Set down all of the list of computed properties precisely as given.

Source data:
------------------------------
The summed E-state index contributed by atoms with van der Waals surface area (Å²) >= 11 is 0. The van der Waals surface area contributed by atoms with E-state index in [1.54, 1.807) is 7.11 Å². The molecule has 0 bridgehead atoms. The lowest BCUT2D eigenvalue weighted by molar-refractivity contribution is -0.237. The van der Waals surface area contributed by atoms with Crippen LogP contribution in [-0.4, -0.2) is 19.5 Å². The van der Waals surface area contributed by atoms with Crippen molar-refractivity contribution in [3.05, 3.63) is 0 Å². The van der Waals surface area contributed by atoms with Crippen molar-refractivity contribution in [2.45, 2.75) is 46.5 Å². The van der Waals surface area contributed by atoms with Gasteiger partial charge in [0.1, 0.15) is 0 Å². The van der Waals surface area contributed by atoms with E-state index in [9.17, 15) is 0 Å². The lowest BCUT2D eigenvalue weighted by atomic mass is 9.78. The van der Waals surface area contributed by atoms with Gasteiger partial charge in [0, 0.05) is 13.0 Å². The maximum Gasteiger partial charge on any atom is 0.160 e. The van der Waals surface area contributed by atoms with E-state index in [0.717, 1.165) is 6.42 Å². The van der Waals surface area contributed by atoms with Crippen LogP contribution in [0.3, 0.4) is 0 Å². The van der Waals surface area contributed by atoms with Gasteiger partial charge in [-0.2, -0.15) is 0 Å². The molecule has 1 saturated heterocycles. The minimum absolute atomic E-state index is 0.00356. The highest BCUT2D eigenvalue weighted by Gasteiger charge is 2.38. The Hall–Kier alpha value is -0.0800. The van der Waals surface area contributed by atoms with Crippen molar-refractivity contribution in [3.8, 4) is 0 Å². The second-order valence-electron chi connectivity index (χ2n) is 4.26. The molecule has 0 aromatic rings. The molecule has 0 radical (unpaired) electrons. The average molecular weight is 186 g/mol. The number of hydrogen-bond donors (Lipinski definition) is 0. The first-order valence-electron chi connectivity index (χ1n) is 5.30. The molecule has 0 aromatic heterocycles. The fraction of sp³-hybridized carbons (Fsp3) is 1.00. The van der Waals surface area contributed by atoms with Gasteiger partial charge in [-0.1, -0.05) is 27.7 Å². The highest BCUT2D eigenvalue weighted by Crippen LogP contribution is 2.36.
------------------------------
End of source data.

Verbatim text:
The summed E-state index contributed by atoms with van der Waals surface area (Å²) >= 11 is 0. The van der Waals surface area contributed by atoms with E-state index in [1.54, 1.807) is 7.11 Å². The molecule has 0 bridgehead atoms. The lowest BCUT2D eigenvalue weighted by molar-refractivity contribution is -0.237. The van der Waals surface area contributed by atoms with Crippen LogP contribution in [-0.4, -0.2) is 19.5 Å². The van der Waals surface area contributed by atoms with Crippen molar-refractivity contribution in [3.05, 3.63) is 0 Å². The van der Waals surface area contributed by atoms with Crippen molar-refractivity contribution in [2.45, 2.75) is 46.5 Å². The van der Waals surface area contributed by atoms with Gasteiger partial charge in [0.1, 0.15) is 0 Å². The van der Waals surface area contributed by atoms with E-state index in [9.17, 15) is 0 Å². The lowest BCUT2D eigenvalue weighted by atomic mass is 9.78. The van der Waals surface area contributed by atoms with Gasteiger partial charge in [0, 0.05) is 13.0 Å². The maximum Gasteiger partial charge on any atom is 0.160 e. The van der Waals surface area contributed by atoms with E-state index in [0.717, 1.165) is 6.42 Å². The van der Waals surface area contributed by atoms with Crippen LogP contribution in [0.3, 0.4) is 0 Å². The van der Waals surface area contributed by atoms with Gasteiger partial charge in [-0.2, -0.15) is 0 Å². The molecule has 1 saturated heterocycles. The minimum absolute atomic E-state index is 0.00356. The highest BCUT2D eigenvalue weighted by Gasteiger charge is 2.38. The Hall–Kier alpha value is -0.0800. The van der Waals surface area contributed by atoms with Crippen molar-refractivity contribution in [3.8, 4) is 0 Å². The second-order valence-electron chi connectivity index (χ2n) is 4.26. The molecule has 0 aromatic rings. The molecule has 0 radical (unpaired) electrons. The average molecular weight is 186 g/mol. The number of hydrogen-bond donors (Lipinski definition) is 0. The first-order valence-electron chi connectivity index (χ1n) is 5.30. The molecule has 0 aromatic heterocycles. The fraction of sp³-hybridized carbons (Fsp3) is 1.00. The van der Waals surface area contributed by atoms with Gasteiger partial charge in [-0.1, -0.05) is 27.7 Å². The highest BCUT2D eigenvalue weighted by Crippen LogP contribution is 2.36.